Welcome to This Week in Watches for January 27, 2019. We’ve got your weekly roundup of all that’s new this week. If last week’s theme was open-worked dials (if I don’t see another for quite some time, I won’t be upset), this week seems to be about black-cased watches. What was once a hallmark of the mid to late 2000’s is here to stay whether you like it or not. Personally, I’d struggle to wear these watches day in and day out as they’re a bit too sporty, but I suppose everyone needs some weekend wear. Without further ado…
Made especially for the Seiko USA market, we saw a trio of semi-new Prospex watches from the currently thriving Japanese brand. I say “semi” because these watches feature the same blue ocean wave dials that were introduced during Baselworld 2018 and made reference to ocean conservation. The difference here whether you choose the Turtle, Samurai, or Solar diving chronograph is that the steel cases are coated in “black ion”. I’m sure Seiko will do fine by these, but I’d consider this as a relatively ho-hum effort. Some unique dials would have been nice. Still, a black bracelet on the Turtle is interesting. Available on seikousa.com, I took a look at the Turtle and it retails for $575.
This year, in time for the Davos World Economic Forum, Oris has released another watch to help raise awareness about the importance of water. They’ve teamed with expedition swimmer Ernst Bromeis (he will attempt to swim across 800km’s of Lake Baikal – the world’s largest freshwater lake) for this piece. With a grey dial that’s meant to evoke stormy seas and a bezel done in relief to approximate the texture of water. Honestly, I think it just looks like a really nice diver – the red sweep hand helps it stand out a bit and the pricing seems reasonable. At 43.5mm, the 300m Date Relief will come in at 1,950 CHF on bracelet and 1,750 CHF on leather or rubber strap. It’s available now – more info can be found on the Oris site.
Seemingly, there are so many instruments within an airplane’s cockpit that Bell & Ross will never run out of opportunities to offer a new watch using their iconic square case. The new BR 03-92 is a $3,900 limited edition of 999 pieces that’s styled like a compass found on the instrument panel. This watch follows earlier releases such as the Red Radar, Altimeter, and the Climb. At 42mm and in black ceramic, the watch features a cool multi-piece dial and some nice detailing. Inside is the B&R cal.302, which is an ETA 2894-2. The 03-92 will be available in April and can be pre-ordered on the site now for the price of 3,500 Euros.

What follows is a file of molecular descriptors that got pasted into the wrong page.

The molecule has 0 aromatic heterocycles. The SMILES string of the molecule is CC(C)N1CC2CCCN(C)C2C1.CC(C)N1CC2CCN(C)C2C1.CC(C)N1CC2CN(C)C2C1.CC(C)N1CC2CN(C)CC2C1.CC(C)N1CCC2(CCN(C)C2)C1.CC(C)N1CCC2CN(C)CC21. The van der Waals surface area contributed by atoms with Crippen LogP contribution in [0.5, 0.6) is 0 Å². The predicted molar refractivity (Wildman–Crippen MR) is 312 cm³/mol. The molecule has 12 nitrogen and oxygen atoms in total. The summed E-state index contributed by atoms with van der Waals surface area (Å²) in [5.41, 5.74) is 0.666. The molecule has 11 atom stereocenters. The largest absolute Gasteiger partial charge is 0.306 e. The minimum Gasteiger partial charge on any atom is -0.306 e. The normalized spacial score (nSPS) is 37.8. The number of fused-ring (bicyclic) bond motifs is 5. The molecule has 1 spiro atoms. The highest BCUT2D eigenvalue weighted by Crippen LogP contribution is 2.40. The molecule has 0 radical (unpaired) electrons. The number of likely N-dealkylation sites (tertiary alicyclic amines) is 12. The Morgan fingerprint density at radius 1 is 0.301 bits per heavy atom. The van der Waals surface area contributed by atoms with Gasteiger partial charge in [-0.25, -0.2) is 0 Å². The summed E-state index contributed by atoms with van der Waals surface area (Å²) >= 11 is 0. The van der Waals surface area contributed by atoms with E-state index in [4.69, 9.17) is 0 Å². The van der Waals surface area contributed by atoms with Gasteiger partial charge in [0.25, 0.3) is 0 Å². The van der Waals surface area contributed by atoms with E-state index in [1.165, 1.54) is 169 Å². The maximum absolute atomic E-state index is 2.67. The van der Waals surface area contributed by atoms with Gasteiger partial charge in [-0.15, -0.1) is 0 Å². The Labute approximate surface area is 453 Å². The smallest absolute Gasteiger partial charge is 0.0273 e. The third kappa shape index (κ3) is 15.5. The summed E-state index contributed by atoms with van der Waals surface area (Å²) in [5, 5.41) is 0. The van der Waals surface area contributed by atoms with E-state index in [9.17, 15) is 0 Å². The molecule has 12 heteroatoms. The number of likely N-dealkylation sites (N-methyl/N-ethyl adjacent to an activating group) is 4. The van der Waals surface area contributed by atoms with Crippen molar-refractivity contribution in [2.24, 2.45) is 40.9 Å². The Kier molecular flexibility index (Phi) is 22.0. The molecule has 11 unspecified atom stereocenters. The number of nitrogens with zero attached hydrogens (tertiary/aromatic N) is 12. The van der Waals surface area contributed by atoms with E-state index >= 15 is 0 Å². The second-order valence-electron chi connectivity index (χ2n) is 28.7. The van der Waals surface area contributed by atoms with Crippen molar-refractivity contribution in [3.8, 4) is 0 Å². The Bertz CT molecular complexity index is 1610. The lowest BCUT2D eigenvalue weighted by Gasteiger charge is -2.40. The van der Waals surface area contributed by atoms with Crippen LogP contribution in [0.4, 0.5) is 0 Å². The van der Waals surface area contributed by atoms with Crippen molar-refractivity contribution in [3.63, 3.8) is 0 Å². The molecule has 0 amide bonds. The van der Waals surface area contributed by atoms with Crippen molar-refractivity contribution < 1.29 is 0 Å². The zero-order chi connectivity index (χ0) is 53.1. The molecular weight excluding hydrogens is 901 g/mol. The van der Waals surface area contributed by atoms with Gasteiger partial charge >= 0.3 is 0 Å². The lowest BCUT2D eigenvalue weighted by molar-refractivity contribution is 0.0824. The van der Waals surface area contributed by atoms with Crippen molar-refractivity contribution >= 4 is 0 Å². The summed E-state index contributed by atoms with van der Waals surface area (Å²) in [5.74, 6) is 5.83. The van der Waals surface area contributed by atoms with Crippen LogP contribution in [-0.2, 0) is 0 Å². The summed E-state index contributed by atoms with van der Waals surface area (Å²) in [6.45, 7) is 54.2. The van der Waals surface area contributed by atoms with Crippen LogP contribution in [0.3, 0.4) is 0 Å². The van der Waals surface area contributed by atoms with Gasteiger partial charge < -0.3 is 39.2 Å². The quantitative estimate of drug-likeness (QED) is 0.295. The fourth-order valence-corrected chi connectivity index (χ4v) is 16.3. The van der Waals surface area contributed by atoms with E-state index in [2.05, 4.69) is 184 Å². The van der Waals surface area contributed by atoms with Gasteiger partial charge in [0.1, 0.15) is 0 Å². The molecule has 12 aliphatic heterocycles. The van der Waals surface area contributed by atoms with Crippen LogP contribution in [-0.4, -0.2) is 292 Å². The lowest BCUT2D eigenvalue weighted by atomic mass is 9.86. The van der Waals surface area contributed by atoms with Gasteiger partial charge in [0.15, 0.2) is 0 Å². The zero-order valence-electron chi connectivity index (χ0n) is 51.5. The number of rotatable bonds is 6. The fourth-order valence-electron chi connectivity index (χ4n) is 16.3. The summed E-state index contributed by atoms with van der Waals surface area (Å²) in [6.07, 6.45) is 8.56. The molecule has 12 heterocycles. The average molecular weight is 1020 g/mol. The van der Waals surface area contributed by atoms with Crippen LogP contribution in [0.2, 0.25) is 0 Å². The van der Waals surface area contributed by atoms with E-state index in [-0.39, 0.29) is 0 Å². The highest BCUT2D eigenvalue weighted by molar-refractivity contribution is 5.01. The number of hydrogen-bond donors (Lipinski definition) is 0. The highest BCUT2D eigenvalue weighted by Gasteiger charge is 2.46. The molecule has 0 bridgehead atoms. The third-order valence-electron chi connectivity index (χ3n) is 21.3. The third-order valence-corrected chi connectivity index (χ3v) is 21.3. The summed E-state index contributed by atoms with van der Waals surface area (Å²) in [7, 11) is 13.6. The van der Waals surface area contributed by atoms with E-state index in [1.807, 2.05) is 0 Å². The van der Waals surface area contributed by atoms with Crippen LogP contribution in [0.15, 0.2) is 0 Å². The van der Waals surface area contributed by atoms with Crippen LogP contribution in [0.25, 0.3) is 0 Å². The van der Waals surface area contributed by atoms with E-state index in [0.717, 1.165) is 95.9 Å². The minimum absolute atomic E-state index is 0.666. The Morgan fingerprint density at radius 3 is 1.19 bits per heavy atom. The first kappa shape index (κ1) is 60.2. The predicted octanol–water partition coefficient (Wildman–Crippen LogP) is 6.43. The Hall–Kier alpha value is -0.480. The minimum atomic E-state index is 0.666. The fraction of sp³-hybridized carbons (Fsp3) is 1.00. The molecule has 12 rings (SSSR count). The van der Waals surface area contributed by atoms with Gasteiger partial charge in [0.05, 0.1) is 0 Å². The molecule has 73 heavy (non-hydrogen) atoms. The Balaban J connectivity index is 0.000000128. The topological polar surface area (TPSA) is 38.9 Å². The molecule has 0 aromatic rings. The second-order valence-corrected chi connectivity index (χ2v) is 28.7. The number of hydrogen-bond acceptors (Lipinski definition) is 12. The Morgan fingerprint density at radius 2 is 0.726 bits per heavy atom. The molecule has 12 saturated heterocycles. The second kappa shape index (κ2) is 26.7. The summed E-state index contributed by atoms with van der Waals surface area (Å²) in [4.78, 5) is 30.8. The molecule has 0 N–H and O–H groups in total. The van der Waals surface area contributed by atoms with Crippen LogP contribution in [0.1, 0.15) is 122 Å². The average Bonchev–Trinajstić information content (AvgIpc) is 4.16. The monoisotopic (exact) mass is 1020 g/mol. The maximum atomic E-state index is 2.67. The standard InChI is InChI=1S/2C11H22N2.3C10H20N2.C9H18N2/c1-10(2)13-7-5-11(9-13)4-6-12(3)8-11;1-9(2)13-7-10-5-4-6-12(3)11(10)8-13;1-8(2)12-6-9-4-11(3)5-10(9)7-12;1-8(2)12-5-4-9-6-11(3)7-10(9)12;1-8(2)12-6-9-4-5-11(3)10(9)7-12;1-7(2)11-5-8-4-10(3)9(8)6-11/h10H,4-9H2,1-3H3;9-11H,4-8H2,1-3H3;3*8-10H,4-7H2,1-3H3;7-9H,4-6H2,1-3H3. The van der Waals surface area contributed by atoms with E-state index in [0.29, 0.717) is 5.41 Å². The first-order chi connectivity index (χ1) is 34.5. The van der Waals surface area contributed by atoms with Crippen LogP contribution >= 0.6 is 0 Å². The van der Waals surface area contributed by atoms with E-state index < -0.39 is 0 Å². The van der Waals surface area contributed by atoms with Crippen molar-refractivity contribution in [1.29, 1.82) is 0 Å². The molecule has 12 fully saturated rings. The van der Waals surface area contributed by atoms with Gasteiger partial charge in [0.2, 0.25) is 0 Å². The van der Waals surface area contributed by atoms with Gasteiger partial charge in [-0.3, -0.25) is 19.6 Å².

For the Commander’s 60th Anniversary, Mido has chosen to release a version of the watch with a black 42mm PVD stainless case. Featuring a chronometer certified 80-hour automatic with a see-through caseback and matching Milanese bracelet, the Icone will cost $1,390.
The watch has orange accents and with its trademark lugless design, it reminds me a little of old Porsche instruments. I don’t own any older Mido’s, but I’ve been tempted by vintage Commanders. They’re large, cheap, and still look relevant. I put them into the same “bucket” as older Rado Diastars; well-constructed and plentiful Swiss watches that were well ahead of their time, but have somehow never really taken off with collectors. Head to the Mido USA site for a deeper look.
On the high-end front – and thankfully not in black – we have the Arnold & Son HM Perpetual Moon Aventurine. As part of its Royal line, the 42mm rose gold watch features a fully integrated in-house movement (A&S1512) that claims to be one of the most accurate moon phase complications on the market. It’s accurate to within 1 day every 122 years. On the dial, the moon takes up 11.2mm of real estate and that also makes it one of the largest available. A second moon display shows on the backside and that’s meant to aid setting the watch easily. Oh, and then there’s that Aventurine dial. Like bacon, you could pair it with about anything and I’d love it. This new Arnold & Son isn’t the type of watch we normally feature on Fratellowatches, but it was just too beautiful to ignore.
As last year was the Swatch Group’s last year at Baselworld, we’ve been waiting for word on how the massive company will show its new wares. Well, last week, one of us (but oddly not all of us – hey, why make Swiss communications any easier simply because of a venue change?) received a cryptic email announcing “Time to Move”. Journalists will be invited on May 14-16 to “Switzerland” to see pieces from Breguet, Harry Winston, Blancpain, Jaquet Droz, Glashütte, and Omega. Seemingly, there will be a separate event in Zurich for dealers, distributors, etc. Who knows if this foreshadows a return to Baselworld in 2020 when the show aligns more closely with SIHH or if the Swatch Group will keep things separate but at a similar time as the big shows. To be honest, it’s getting a bit tough to keep up with all the different dates. Furthermore, brands are now releasing more and more off cycle, so let’s see how this all develops. All that being said, though, we were waiting to see what the Swatch Group had in store in its first year away from the big show. Oh, one more question – where will we see the new pieces from Mido, Certina, Hamilton, Tissot, and Longines?
That’s all for This Week in Watches – see you next week!
Michael was born in South Florida in the USA. As a full-time role, he works in the Automotive Industry. He's lived and worked in many locations and when he's not cruising at 30,000 feet, he calls Germany home. Michael became... read more